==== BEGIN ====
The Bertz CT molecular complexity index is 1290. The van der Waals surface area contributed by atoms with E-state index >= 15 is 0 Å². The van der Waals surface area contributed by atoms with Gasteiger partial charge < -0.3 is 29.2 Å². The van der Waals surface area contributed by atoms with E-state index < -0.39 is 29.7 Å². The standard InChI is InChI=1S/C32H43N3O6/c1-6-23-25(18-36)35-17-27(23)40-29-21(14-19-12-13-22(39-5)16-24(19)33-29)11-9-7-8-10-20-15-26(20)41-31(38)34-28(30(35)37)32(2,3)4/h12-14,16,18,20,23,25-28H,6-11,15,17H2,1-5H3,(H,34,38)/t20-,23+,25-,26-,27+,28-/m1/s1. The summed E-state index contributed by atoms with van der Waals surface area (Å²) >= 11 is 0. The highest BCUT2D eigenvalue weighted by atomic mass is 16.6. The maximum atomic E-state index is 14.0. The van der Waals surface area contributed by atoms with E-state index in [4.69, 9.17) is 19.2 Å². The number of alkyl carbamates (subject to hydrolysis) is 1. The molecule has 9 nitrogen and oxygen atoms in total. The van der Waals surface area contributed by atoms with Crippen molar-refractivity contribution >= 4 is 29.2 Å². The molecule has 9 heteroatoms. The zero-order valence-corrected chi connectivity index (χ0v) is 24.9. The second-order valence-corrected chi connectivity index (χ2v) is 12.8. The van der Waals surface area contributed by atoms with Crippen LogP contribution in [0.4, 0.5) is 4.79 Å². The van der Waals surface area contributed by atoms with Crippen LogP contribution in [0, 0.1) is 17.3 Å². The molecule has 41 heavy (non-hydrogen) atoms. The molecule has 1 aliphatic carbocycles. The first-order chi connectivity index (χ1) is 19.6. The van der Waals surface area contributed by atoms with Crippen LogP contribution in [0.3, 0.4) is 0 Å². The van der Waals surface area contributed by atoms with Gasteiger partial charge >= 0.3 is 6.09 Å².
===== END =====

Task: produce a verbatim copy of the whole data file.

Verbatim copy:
The Bertz CT molecular complexity index is 1290. The van der Waals surface area contributed by atoms with E-state index >= 15 is 0 Å². The van der Waals surface area contributed by atoms with Gasteiger partial charge < -0.3 is 29.2 Å². The van der Waals surface area contributed by atoms with E-state index < -0.39 is 29.7 Å². The standard InChI is InChI=1S/C32H43N3O6/c1-6-23-25(18-36)35-17-27(23)40-29-21(14-19-12-13-22(39-5)16-24(19)33-29)11-9-7-8-10-20-15-26(20)41-31(38)34-28(30(35)37)32(2,3)4/h12-14,16,18,20,23,25-28H,6-11,15,17H2,1-5H3,(H,34,38)/t20-,23+,25-,26-,27+,28-/m1/s1. The summed E-state index contributed by atoms with van der Waals surface area (Å²) >= 11 is 0. The highest BCUT2D eigenvalue weighted by atomic mass is 16.6. The maximum atomic E-state index is 14.0. The van der Waals surface area contributed by atoms with E-state index in [4.69, 9.17) is 19.2 Å². The number of alkyl carbamates (subject to hydrolysis) is 1. The molecule has 9 nitrogen and oxygen atoms in total. The van der Waals surface area contributed by atoms with Crippen molar-refractivity contribution >= 4 is 29.2 Å². The molecule has 9 heteroatoms. The zero-order valence-corrected chi connectivity index (χ0v) is 24.9. The second-order valence-corrected chi connectivity index (χ2v) is 12.8. The van der Waals surface area contributed by atoms with Crippen LogP contribution in [0.4, 0.5) is 4.79 Å². The van der Waals surface area contributed by atoms with Crippen LogP contribution in [0, 0.1) is 17.3 Å². The molecule has 41 heavy (non-hydrogen) atoms. The molecule has 1 aliphatic carbocycles. The first-order chi connectivity index (χ1) is 19.6. The van der Waals surface area contributed by atoms with Crippen LogP contribution in [0.3, 0.4) is 0 Å². The van der Waals surface area contributed by atoms with Gasteiger partial charge >= 0.3 is 6.09 Å².